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soliloquy, for the instruction of the “auditorium at large, that the cry of Talbot serves him for a sword ; "for I have loaden me with many spoils, using no other weapon but his name.” Such a hero it is highly natural in the Countess of Auvergne to desire to see.

Of course she has formed an idea of his person. A warrior so doughty must needs be of stalwart frame-a man of towering stature and imposing presence. My lady has pictured Talbot to herself as a very Hercules, a Hector at the least, or some equally Muscular Pagan:

Great is the rumour of this dreadful knight,
And his achievements of no less account:
Fain would mine eyes be witness with mine ears,
To give their censure of these rare reports,

The opportunity of doing so occurs soon. Talbot receives a message from “the virtuous lady, Countess of Auvergne," with modesty admiring his renown, in which she entreats him to vouchsafe to visit her poor castle, that she may boast she hath beheld the man whose glory fills the world with high report. At once the Lord Talbot complies.

There is plot and counterplot in the encounter, but with that we are not here concerned. It is with the contrast between the lady's ideal of Talbot, and the physique of the real man himself, that we have to do. Her messenger returns, bringing Talbot with him, and together they enter the court of the castle, where the Countess is already waiting. And then ensues a shock of more than what Wordsworth calls mild surprise :

Enter MESSENGER and TALBOT.
Mess. Madam,
According as your ladyship desired,
My message craved, so is Lord Talbot come.

Countess. And he is welcome. What ! is this the man?
Mess. Madam, it is.

Countess. Is this the scourge of France ?
Is this the Talbot so much feared abroad,
That with his name the mothers still their babes ?
I see report is fabulous and false :
I thought I should have seen some Hercules,
A second Hector, for his grim aspect,
And large proportion of his strong-knit limbs.
Alas! this is a child, a silly dwarf :
It cannot be this weak and writhled shrimp
Should strike such terror to his enemies."

But even her ladyship, before the interview was over, came to think this little shrimp of a fellow very like a whale.

a

Agesilaus, the great King of Sparta, was small of size; and when Tachos, King of Egypt, on forming an alliance with him, had his first sight of his petty person, the sum total of the Spartan hero's inches was so absurdly inferior to Egypt's expectations, that Tachos had the ill manners to vent his disappointment in a reference to the mountain which brought forth a mouse. "Ωδινεν όρος, Ζευς δ'έφοa .

, βείτο, το δ' έτεκεν μύν. The mountain was in labour, and Zeus himself was all alarm,—but what

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RECREATIONS OF A RECLUSE.

LITTLE TALBOT THE GREAT.

The very name of Talbot was a terror in France, and served to still fractious babes, as well as to rout his foes in a panic of dismay, when the Countess of Auvergne longed so to see this redoubtable Englishman, and plotted to take him with guile. In one of the scenes on the battlements before Orleans, in the First Part of King Henry the Sixth, where numbers of the French are gathered together, and the Dauphin and even La Pucelle are amongst them, we have an English soldier suddenly rushing in, with the cry of “ A Talbot ! A Talbot !” and incontinently there is an exeunt omnes, leaving their clothes behind them : a coup de théâtre eminently adapted to tickle the patriotism of British spectators when Elizabeth was queen. The one soldier who has thus put to flight almost an army of the aliens, is an old hand at the trick, which, by his own account, has answered more than once. He makes bold to take their leavings, and informs himself in VOL. II.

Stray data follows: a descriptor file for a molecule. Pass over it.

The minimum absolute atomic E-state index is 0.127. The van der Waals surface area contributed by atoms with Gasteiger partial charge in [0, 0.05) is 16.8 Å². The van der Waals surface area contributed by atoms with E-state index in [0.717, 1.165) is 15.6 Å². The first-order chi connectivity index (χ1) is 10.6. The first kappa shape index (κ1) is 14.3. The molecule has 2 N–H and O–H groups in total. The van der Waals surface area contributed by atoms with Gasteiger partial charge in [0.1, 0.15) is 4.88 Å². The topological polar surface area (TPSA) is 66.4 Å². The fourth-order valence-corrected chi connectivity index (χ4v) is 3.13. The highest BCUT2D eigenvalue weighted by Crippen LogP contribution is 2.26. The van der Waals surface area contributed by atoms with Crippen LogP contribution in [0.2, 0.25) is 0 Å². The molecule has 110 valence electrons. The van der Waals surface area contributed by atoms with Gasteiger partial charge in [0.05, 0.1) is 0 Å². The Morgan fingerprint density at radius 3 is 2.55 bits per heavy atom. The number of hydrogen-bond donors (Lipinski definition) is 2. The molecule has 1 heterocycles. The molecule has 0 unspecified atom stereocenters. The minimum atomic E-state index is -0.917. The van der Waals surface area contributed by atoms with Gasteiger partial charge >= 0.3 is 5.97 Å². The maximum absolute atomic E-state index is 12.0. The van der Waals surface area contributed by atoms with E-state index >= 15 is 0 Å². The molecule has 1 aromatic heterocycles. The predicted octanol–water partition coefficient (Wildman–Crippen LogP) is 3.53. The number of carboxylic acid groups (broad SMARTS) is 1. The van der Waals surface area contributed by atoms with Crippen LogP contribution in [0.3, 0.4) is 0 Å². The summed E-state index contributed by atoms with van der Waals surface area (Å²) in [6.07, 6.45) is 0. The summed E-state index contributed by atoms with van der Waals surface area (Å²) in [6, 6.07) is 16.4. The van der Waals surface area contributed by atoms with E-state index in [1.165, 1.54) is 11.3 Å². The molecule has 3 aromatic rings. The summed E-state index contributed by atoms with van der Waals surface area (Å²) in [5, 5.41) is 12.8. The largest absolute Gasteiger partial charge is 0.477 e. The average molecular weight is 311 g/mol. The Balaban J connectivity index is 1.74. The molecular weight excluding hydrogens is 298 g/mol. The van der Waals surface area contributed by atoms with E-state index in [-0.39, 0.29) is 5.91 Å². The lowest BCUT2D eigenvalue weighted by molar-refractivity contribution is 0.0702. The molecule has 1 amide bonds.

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soliloquy, for the instruction of the “auditorium ” at large, that the cry of Talbot serves him for a sword; “ for I have loaden me with many spoils, using no other weapon but his name.” Such a hero it is highly natural in the Countess of Auvergne to desire to see.

Of course she has formed an idea of his person. A warrior so doughty must needs be of stalwart frame-a man of towering stature and imposing presence. My lady has pictured Talbot to herself as a very Hercules, a Hector at the least, or some equally Muscular Pagan:

Great is the rumour of this dreadful knight,
And his achievements of no less account:
Fain would mine eyes be witness with mine ears,
To give their censure of these rare reports.

The opportunity of doing so occurs soon. Talbot receives a message from “the virtuous lady, Countess of Auvergne,” with modesty admiring his renown, in which she entreats him to vouchsafe to visit her poor castle, that she may boast she hath beheld the man whose glory fills the world with high report. At once the Lord Talbot complies.

There is plot and counterplot in the encounter, but with that we are not here concerned. It is with the contrast between the lady's ideal of Talbot, and the physique of the real man himself, that we have to do. Her messenger returns, bringing Talbot with him, and together they enter the court of the castle, where the Countess is already waiting. And

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